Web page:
Anderson Lake is a company man, AgriGen's Calorie Man in Thailand. Under cover as a factory manager, Anderson combs Bangkok's street markets in search of foodstuffs thought to be extinct, hoping to reap the bounty of history's lost calories. There, he encounters Emiko...Emiko is the Windup Girl, a strange and beautiful creature. One of the New People, Emiko is not human; instead, she is an engineered being, creche-grown and programmed to satisfy the decadent whims of a Kyoto businessman.

  • 5 out of 5 stars
  • Al Gore nightmare meets Blade Runner.

  • By Marius on 01-13-10

More of a Wind-ing Plot

Overall
3 out of 5 stars
Performance
4 out of 5 stars
Story
3 out of 5 stars

Reviewed: 07-18-16

Often when I have trouble fully understanding a novel, or when I have been distracted while listening to certain parts of it, I listen to it again. I will probably do that with this novel eventually. However, I felt that the structure of the novel included a great deal of information-driven plotline which was just too much. You can only listen to/read about corporate heads talking in offices before it just drags.

There seemed to be three viewpoints telling the story: Asian businessmen, an American businessman and the Windup Girl. The latter character is the most interesting part of the story, but she is brought in too late and described in sketchy, fragments of text. After a while I became very confused as to what had and what had not yet happened.

This is a shame. Because I can see a fabulous novel inside all of this extra "wrapping." The book is called The Windup Girl - therefore imo she should be the main part of the story - not thrown in willy-nilly as if her story is a side-plot.

If you are patient and do not mind searching for a few needles in a haystack, give it a try. I'm going to give it a second chance one of these days.

  • Katherine

  • A Novel
  • By: Anya Seton
  • Narrated by: Wanda McCaddon
  • Length: 23 hrs and 43 mins
  • Unabridged
  • Overall
    4.5 out of 5 stars 973
  • Performance
    4.5 out of 5 stars 861
  • Story
    4.5 out of 5 stars 856

Set in the vibrant 14th century of Chaucer and the Black Death, the classic romance Katherine features knights fighting in battle, serfs struggling in poverty, and the magnificent Plantagenets - Edward III, the Black Prince, and Richard II - who ruled despotically over a court rotten with intrigue. Within this era of danger and romance, John of Gaunt, the king's son, falls passionately in love with the already married Katherine.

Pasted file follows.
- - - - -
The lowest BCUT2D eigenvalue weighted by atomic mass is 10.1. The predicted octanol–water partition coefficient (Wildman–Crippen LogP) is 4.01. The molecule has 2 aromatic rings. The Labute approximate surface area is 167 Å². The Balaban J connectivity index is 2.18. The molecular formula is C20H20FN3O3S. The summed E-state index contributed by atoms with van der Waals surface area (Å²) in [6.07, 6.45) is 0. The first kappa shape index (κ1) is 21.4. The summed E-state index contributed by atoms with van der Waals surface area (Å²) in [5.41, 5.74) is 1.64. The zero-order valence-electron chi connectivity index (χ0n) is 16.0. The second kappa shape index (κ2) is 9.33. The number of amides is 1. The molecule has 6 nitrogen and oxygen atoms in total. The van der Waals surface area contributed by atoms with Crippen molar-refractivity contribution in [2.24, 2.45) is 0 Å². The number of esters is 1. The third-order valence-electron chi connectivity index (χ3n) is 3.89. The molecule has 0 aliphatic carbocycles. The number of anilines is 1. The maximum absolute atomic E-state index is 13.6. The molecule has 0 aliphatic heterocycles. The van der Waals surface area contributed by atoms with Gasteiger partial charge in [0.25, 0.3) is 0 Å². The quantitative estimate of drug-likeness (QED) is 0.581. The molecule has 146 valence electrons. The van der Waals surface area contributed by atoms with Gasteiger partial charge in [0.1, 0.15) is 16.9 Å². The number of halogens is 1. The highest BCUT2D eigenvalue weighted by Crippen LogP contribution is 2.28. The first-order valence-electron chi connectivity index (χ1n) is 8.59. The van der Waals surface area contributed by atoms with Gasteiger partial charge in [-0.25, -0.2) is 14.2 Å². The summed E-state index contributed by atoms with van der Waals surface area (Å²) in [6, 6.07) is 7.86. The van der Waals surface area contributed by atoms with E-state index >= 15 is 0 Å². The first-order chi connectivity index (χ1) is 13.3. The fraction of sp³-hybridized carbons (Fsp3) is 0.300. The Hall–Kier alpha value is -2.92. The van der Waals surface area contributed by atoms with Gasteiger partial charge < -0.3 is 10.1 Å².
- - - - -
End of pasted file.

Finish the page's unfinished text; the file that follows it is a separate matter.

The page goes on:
• 5 out of 5 stars
  • If you like Philippa Gregory's novels, try this!

  • By Gwynne O'Reagan on 04-22-12

What was Old is New Again.

Overall
5 out of 5 stars
Performance
5 out of 5 stars
Story
5 out of 5 stars

Reviewed: 07-18-16

Sometimes I avoid old classics due to fear that I will be disappointed when I finally do read or listen to them. This rarely happens. In the case of this novel, I had the impression that it was written for young people. It wasn't until I read a review of a modern historical novel about Katherine Swynford in which the reviewer stated that Seton's Katherine was still the definitive novel written about Swynford.

I had always thought of Katherine Swynford as the Duchess of Lancaster, mother to kings. I imagined her as having high status in the court of Edward III. I was completely wrong. (Well, almost completely.)

In fact, the Duke of Lancaster (John of Gaunt), though the son of Edward III, attained the title due to his first wife - Blanche of Lancaster. Katherine was married to another knight, Hugh Swynford. Katherine and the Duke apparently began to fall in love while both of them were married to their first spouses. When Blanche died, the two of them acknowledged their feelings but held back until Hugh died. At this point the Duke had three children (?) and Katherine had two, the first, a daughter, named Blanche after the Duchess.

The two became lovers despite the fact that the Duke planned to marry Princess Constanza of Castile. Over several years, the two had four children, who were given the surname Beaufort. When Katherine and all their children were at the Savoy Palace, Richard was called away to battle overseas. The plan was for Katherine and the children to follow him to Orleans.

Unfortunately, Katherine and her oldest daughter were unable to leave with the rest of the family. During this time, a peasants' revolt, called the rising, ended with the deaths of many of the nobility and the utter destruction of the Savoy. Catherine and her daughter became separated.

These events drove Katherine into religious fanatacism. Eventually she found peace and returned to the Swynford manor home, where she lived with her children. Various events kept John and Katherine separate, until they finally married and their children legitimized, By this time her children and his were grown. One of her daughters, named Joan, married Ralph Neville, a nobleman who couldn't marry her before due to her bastard status.. Her daughter, Cecily Neville, married Richard Plantagenet, the Duke of York.

Of John of Gaunt's three wives, were born three different royal dynasties: Blanche's son Henry, became Henry IV. Constanza's daughter, Catalina, married the Prince of Castile, and Katherine's descendants not only included Edward IV (York) but Henry Tudor (Lancaster - through Margaret Beaufort). Those representatives of the Red and White Roses were combined through marriage into the Tudor dynasty.

Even though this is a lot of information, I am only skimming the surface of this comprehesive, engrossing work.

I very, very highly recommend it.

1 of 1 people found this review helpful

  • Summer of Night

  • By: Dan Simmons
  • Narrated by: Dan John Miller
  • Length: 22 hrs and 2 mins
  • Unabridged
  • Overall
    4 out of 5 stars 1,883
  • Performance